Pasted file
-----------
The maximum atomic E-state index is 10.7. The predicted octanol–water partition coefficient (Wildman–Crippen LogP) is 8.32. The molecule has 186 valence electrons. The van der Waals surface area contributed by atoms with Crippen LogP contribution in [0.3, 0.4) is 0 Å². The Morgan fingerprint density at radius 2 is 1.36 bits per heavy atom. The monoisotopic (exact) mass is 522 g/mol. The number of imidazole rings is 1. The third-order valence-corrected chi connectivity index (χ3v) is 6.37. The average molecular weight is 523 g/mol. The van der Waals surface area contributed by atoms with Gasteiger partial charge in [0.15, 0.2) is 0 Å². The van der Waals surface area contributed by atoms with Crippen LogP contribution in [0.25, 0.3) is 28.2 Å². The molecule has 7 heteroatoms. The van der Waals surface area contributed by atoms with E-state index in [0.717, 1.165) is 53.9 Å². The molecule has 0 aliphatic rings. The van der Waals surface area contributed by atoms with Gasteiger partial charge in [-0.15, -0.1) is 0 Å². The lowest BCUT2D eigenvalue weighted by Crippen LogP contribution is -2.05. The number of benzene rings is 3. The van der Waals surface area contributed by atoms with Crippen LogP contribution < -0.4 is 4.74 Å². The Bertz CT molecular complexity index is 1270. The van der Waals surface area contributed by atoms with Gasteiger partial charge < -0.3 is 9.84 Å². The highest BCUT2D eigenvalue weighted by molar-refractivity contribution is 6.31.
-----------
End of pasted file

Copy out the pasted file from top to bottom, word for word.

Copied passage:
The maximum atomic E-state index is 10.7. The predicted octanol–water partition coefficient (Wildman–Crippen LogP) is 8.32. The molecule has 186 valence electrons. The van der Waals surface area contributed by atoms with Crippen LogP contribution in [0.3, 0.4) is 0 Å². The Morgan fingerprint density at radius 2 is 1.36 bits per heavy atom. The monoisotopic (exact) mass is 522 g/mol. The number of imidazole rings is 1. The third-order valence-corrected chi connectivity index (χ3v) is 6.37. The average molecular weight is 523 g/mol. The van der Waals surface area contributed by atoms with Gasteiger partial charge in [0.15, 0.2) is 0 Å². The van der Waals surface area contributed by atoms with Crippen LogP contribution in [0.25, 0.3) is 28.2 Å². The molecule has 7 heteroatoms. The van der Waals surface area contributed by atoms with E-state index in [0.717, 1.165) is 53.9 Å². The molecule has 0 aliphatic rings. The van der Waals surface area contributed by atoms with Gasteiger partial charge in [-0.15, -0.1) is 0 Å². The lowest BCUT2D eigenvalue weighted by Crippen LogP contribution is -2.05. The number of benzene rings is 3. The van der Waals surface area contributed by atoms with Crippen LogP contribution < -0.4 is 4.74 Å². The Bertz CT molecular complexity index is 1270. The van der Waals surface area contributed by atoms with Gasteiger partial charge < -0.3 is 9.84 Å². The highest BCUT2D eigenvalue weighted by molar-refractivity contribution is 6.31.